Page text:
I don’t know what to do with all of this, honestly.  I continue to pray for guidance, direction, and forgiveness.  I try to speak up when appropriate or necessary.  I look for the ones in my circles of interaction who are pushed to the outside and stand with them.  I continue to read and seek wisdom. (I just finished Brian McLaren’s Faith After Doubt.  I’m currently in the middle of Kristin Kobes Du Mez’s Jesus and John Wayne.  Up next is Jemar Tisby’s How to Fight Racism.  In case you’re looking for recommendations.)  

One thing I know: My love for God leads me to love others. If I truly love them, I listen to them.  If they are suffering, I care, and I do what I can to help.  This involves the hard work of removing the blinders of power and privilege because my love for Jesus stirs me to love especially those cast aside and trampled down by power the way that he did.  

It is important to state specifically what this means: As a follower of Christ, it is imperative for me to listen to and stand with siblings in marginalized groups, including people of color, the LGBTQ community, the poor, immigrants, and people from different religious backgrounds.  To tell the truth about the white church’s ugly history of oppression and its modern manifestations.  To speak for the dignity and worth of all people as God’s people and take care of all creation as God’s creation.  To believe in science and medicine because to reject them is to reject reality.  To call out and refute the destructive force of Christian Nationalism that has destroyed so many lives.  To do all I can to spread God’s marvelous, boundless love as displayed in Jesus to all.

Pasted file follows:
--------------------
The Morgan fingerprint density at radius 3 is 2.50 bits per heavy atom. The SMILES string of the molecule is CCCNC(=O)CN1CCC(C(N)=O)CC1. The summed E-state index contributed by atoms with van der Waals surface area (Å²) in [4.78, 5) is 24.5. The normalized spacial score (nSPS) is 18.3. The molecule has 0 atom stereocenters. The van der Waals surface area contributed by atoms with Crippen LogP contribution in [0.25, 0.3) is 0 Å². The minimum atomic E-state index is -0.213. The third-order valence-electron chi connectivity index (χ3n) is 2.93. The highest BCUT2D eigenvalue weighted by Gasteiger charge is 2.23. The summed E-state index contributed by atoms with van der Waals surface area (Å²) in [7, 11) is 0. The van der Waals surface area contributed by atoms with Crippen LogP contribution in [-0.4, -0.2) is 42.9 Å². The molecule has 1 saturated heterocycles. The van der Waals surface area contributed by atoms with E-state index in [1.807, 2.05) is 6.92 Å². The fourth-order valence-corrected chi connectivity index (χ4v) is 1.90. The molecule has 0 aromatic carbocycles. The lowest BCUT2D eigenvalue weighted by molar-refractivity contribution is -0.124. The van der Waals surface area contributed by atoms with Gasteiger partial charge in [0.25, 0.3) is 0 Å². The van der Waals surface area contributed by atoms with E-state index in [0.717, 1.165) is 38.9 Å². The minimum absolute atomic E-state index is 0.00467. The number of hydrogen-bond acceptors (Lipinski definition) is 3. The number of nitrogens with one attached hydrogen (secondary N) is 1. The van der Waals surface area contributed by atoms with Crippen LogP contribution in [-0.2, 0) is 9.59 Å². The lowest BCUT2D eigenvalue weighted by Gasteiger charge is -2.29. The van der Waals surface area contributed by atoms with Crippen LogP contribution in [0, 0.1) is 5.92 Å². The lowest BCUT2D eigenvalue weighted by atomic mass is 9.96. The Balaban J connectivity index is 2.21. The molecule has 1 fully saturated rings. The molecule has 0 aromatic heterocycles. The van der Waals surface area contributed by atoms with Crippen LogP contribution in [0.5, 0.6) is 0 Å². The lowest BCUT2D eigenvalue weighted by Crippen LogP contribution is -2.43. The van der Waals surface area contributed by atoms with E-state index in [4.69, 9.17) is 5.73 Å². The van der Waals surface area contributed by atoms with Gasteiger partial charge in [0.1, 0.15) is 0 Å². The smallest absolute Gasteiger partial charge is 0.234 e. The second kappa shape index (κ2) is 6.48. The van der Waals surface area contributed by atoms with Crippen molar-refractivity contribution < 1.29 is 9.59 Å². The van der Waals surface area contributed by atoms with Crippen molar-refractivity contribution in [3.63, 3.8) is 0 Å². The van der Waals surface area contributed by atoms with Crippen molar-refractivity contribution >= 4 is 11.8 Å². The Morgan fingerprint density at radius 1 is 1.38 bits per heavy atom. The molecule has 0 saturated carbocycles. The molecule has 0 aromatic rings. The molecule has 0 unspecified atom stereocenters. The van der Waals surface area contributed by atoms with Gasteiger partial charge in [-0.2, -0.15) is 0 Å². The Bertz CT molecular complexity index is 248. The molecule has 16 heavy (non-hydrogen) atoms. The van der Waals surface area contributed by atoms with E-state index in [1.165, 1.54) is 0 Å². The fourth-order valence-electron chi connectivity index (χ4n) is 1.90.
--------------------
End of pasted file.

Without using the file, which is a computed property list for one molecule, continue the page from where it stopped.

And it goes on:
The following two poems came out of all this…

There is music 

when there aren’t words.

Heartbroken phrases and surges

that end in soft discord.

No resolution, but a way

to release hearts to say,

“That turmoil is inside me too.”

Here is the pandemic truth:

When lives stand in power’s way,

power steps on the gas.

I mean even and especially 

the hoarded power stored up 

in America’s White Evangelical Church.

Where so many desperate prayers

dissolve into its resounding silence.

I finally learned this song

and played it for that church.  

It told me to play the familiar songs 

of unity instead.  But suffering 

roars its savage head.  Willful ignorance 

breeds hate disguised as righteousness.

And unity, as it’s meant here,

enables all of it.  

There is a way.

It is all colors

and infinite space.

It is narrow and difficult

but teeming with grace.

Many will try to replace it

with power gussied up

in all sorts 

of righteous-sounding names,

with a wide gate

and easy access.

But nothing will replace it.

Nothing will stop it.

Not power, not death,

not suffering from circumstance

or the two-fisted slaughter

of free will.

Nothing.

It is love.

Always and for all creation – 

Love.

It is not in the churches.

It is in the churches.

It comes out of the churches

and gets bigger.

It is empty of fear

but full of questions

with no easy answers.

Full of seekers and finders.

Full of freedom and truth.

Full of justice

for the smothered,

the overlooked, the mown down.

Justice for the poor, the sick,

and the dismissed.

Justice for the extinguished,

the anguished,

the crying, the dying,

the dead.

To a single drop of water,

it is the ocean.

To one particle of light,

the Aurora Borealis.

To one grain of earth,

the Rocky Mountains.

To time, space, and matter,

…something unimaginably more.

It is for the last and the first,

but the last will be first,

and the first live like that’s true

now. Underway now

for each one.

Love for each one

from each one

courtesy of

The One who is Love.